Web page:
View the landscape today, and you will see a couple of stone-built houses for the shepherds. They too are now abandoned, and the glen stands empty.
Top Highland wilderness Even the sheep, which replaced the people, have gone - to a large extent. The great sheep farms were designed to provide landowners with an economic miracle, providing meat for the great burgeoning cities of the south and wool to the factories, but they became unsustainable by the last quarter of the 19th century, undercut by cheaper, often better quality products from Australia and New Zealand.
And is it not ironic that these lands were so heavily settled by the very people cleared from the Highland glens?
The land was then given over to sporting estates to become grouse moors and deer forests, the playgrounds of the new industrial aristocracy.
In recent years, this use too has declined and large tracts of the Highlands are now designated National Nature Reserves, Sites of Special Scientific Interest, and, perhaps soon, National Parks. But not all of the people cleared from the townships were cleared from the Highlands. Many were resettled in new locations, on marginal land and on holdings too small to be viable economic farms.
These crofting townships are still a significant part of the cultural landscape today, but they were never meant to provide people with a living. In the economic theory of the day, powered by thinkers like Adam Smith, the remnant of the Highland population would learn to diversify.
They would become weavers, kelp workers burning seaweed used to make iodinecommercial fishermen, and so on. The croft would give them a measure of subsistence, while they transformed their lives. So new settlements grew up, like Bettyhill named after Elizabeth, Countess of Sutherland, in whose name some of the most infamous clearances where people were literally burned out of their townships were carried outHelmsdale, Spinningdale and a host of others, which were the forerunner of new industrial estates.
The state too had a hand in this early attempt at resettlement and economic regeneration. The British Fisheries Board established a number of fishing stations, designed to create a new industrial base in the Highlands. Top Cultural decline The cultural changes in the landscape are easy to spot if you know where to look and what to look for.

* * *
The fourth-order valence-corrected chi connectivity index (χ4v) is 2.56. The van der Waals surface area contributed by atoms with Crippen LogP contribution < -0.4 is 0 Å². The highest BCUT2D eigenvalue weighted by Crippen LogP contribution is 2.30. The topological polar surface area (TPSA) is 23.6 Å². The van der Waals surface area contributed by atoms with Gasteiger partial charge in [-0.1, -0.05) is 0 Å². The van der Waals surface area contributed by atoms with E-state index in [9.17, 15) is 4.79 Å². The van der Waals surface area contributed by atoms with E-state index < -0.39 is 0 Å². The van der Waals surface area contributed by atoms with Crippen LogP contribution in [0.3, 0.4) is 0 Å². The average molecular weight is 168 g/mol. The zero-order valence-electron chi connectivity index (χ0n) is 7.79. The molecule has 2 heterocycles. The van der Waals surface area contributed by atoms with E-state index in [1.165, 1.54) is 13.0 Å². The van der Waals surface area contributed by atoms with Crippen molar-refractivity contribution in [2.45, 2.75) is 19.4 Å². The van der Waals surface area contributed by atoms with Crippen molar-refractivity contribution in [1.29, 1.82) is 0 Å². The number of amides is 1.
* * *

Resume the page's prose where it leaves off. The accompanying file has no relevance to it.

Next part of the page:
It is perhaps more difficult to identify today with the tremendous change in the political culture.Dear Twitpic Community - thank you for all the wonderful photos you have taken over the years.
We have now placed Twitpic in an archived state. Explain how the industrial revolution initially restricted opportunities for the lower class to take part in pre-industrial sports and pastimes.
For a specific sporting activity, explain one way in which opportunities for working class participation had increased by the end of the nineteenth century. Diving Scuba Sports Sporting Recreation International Country Inc.
Online Shop Water RSGI Goods. Watch video · The Industrial Revolution occurred when agrarian societies became more industrialized and urban. Learn where and when the Industrial Revolution started, and the .
To What Extent Did The Industrial Revolution Change Sports? The Upper Class was not affected by the caninariojana.com Middle class followed in the steps of the Upper Class and was not greatly affected. The Industrial Revolution had a great impact on the Working Class, due to the long working hours.
We invented the majority of the world's great sports. 19th century Britain was the cradle of a leisure revolution every bit as significant as the agricultural and industrial revolutions we launched in .